The Seeing Tree is a music collective composed of like artistic minds whose unparalleled sonics collude together, manifesting under one ethos: release music that expresses passion and awareness.
It's an approach shared between Brighton-based producer Lee Pepper, the lyricist intoner Eugenie Arrowsmith, and Herman Rarebell, the mastermind behind the Scorpion's ultimate hit-breakers of the 80s. Their latest creative amalgamation comes in the form of testimony and outrage over the international gaslighting proceeding behind closed—and wide-open—political doors.
With a combined group featuring the mind behind 'Rock You Like A Hurricane', and 'I Can See The Signs', it's not surprising that great minds usually think alike when put to the test of manufacturing a captivating atmosphere through sound.
Naturally, when the opening John Bonham-like thuds of the kick-drum land healthy over your chest, and the reverberated chugs of the riffing electric guitars suspend you in gravity-less space, you're instantly reminded of the cadence behind Led Zeppelin's 'Kashmir.'
The unrestricted and dynamic atmosphere of that song feels similar here. But when the heavy-saturated and distorted vocals of Eugenie Arrowsmith combine over newly festooning string orchestrations, an extra-added layer of width and distortion arrives adjacent to a freshly fuelled rhythm section, and it's almost impossible not get lost in the thematic moment of it all; a true hot-blooded rock-anthem.
Between mid-tempo marching stanzas that lurch forward over the weight of their own nostalgia dripping beats, and the heavy-weighted and pointing fingers behind Eugenie's lyrics, there's no question that by the time you reach the apex of 'I Can See The Signs', and you're decrying 'I don't want your fire, I don't want your fire, fire, fire,'—it will feel impossible to say "no" to another serving of The Seeing Tree.
Can you walk us through how this collaboration initially came to fruition, and the steps that led up to this debut release?
Herman Rarebell (Drummer/Songwriter – The Seeing Tree)- I put together a show called Drum Legends with Ginger Baker and Pete York and we did a show at The Brighton Dome. Pepper came and recorded the event life and we started talking and it was clear we both have a love of music and humanity in common.
Pepper (Producer/Songwriter/Keyboards – The Seeing Tree)- I was blown away the night of the Drum Legends by how generous and open Herman was to new ideas and how enthusiastic he still was musically. The show was really exciting and he was so dynamic and funny, we just hit it off and that’s how it all began. He sent me a track, which he’d produced with the guitarist and producer Thomas Perry that I just really loved, and I started to explore sonic possibilities and that formed the basis for ‘I Can See The Signs’.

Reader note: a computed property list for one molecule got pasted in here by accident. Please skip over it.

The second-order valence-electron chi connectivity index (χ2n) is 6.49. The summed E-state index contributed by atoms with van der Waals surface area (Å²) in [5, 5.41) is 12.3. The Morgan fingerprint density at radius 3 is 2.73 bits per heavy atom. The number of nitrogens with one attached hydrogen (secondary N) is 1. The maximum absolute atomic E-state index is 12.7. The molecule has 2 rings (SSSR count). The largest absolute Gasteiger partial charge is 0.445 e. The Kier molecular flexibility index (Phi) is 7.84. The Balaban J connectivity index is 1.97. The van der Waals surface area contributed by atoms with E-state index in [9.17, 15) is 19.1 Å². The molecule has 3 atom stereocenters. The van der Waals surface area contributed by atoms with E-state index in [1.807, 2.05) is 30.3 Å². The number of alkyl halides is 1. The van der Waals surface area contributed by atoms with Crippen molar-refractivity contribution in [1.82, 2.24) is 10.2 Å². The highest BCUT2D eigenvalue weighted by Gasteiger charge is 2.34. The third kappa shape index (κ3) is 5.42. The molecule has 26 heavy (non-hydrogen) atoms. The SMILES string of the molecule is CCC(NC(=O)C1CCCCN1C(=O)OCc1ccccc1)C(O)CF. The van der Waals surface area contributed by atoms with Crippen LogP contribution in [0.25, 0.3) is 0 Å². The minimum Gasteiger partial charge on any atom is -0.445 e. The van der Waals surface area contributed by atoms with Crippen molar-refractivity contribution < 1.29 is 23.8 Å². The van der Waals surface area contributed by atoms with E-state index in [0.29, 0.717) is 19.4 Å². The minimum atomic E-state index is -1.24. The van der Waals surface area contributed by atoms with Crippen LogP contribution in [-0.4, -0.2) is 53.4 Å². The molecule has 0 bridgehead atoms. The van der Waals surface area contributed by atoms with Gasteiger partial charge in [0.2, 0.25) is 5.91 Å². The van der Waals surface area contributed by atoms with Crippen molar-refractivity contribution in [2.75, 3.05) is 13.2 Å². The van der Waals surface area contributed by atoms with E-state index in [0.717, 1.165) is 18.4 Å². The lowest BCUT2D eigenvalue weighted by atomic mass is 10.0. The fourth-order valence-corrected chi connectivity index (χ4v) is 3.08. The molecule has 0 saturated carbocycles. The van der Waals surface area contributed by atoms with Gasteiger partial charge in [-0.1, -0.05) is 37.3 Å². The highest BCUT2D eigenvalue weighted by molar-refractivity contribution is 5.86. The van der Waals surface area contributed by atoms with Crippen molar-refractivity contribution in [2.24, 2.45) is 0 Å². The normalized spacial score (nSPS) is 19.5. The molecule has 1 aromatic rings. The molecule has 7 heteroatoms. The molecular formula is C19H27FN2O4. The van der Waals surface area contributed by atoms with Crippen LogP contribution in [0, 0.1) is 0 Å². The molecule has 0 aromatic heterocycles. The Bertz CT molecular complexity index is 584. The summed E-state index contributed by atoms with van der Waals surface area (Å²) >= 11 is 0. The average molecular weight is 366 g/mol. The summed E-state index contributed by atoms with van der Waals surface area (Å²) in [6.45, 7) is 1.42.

What were the emotions fuelling your performances behind this single?
Herman Rarebell- Listen I played Winds of Change, which was a global hit when I was in The Scorpions and played the famous peace concert in Moscow – there was a sense of the common good – there was hope then of people coming together. What’s going on in the world right now is disunity and destructive, which stands against everything we were working for. It pisses me off to see things going backward and people not acting in the face of ignorance. We all have an investment in the future, whoever we are where ever we are on planet earth. ‘I Can See The Signs’ is a wake-up call, take the blindfold off, stop walking backward. We can all see those people on the World stage who are promoting stupidity!
When you think about how the lyrics draw attention to the dismay surrounding the state of our politics, is there anything more you would add behind the narrative you've set forth on this track?
Eugenie Arrowsmith (Singer/Songwriter – The Seeing Tree) - I guess we like to challenge some of the ignorance that is out there with a bit of human passion and fire and do what we can rather than just passively accept that narrative that is so dark and destructive. There’s always that thing that anger is still a sign of hope because you still feel there is something worth fighting for.
What have been your most memorable portions of recording this single together, and if you could highlight the most significant learning experience behind the recording sessions, what would it be?
Herman Rarebell – I guess it was the fact that we were all working through a lockdown and finding a way to still make music and feel the excitement of it. I know this is a different kind of ‘rock’ than people know me for but I like to do the unexpected and I have always played all genres of music. Also, the whole thing is so unexpected. Thomas Perry was in lockdown in Northern Italy and this track that we had done a few years ago found new life through a random meeting. We just had to get on with it, record, release, shoot the video in our respective back gardens and Pepper edited it all together – I’ve never made such a cheap video. We’re having fun at a really tough time for many people. We are all lucky that we are creative.
What can we expect to see from The Seeing Tree as you reach for higher and more distinguished milestones along your musical journey's path?
Herman Rarebell- We are going to see what this new online music world is all about - growing through social media and using technology to develop what we’re doing. I’ve really enjoyed the positive and immediate response to ‘I Can See The Signs’. It’s now possible to have much more direct relationships with people who are following your music. We’re also looking at ways to play together online as we write more. It’s about music and songwriting first and foremost and music is always an adventure particularly at such a strange time, everything keeps twisting and turning. Making music is a mind-blowing constant for me. If you want things to change write something – it’s always worked for me!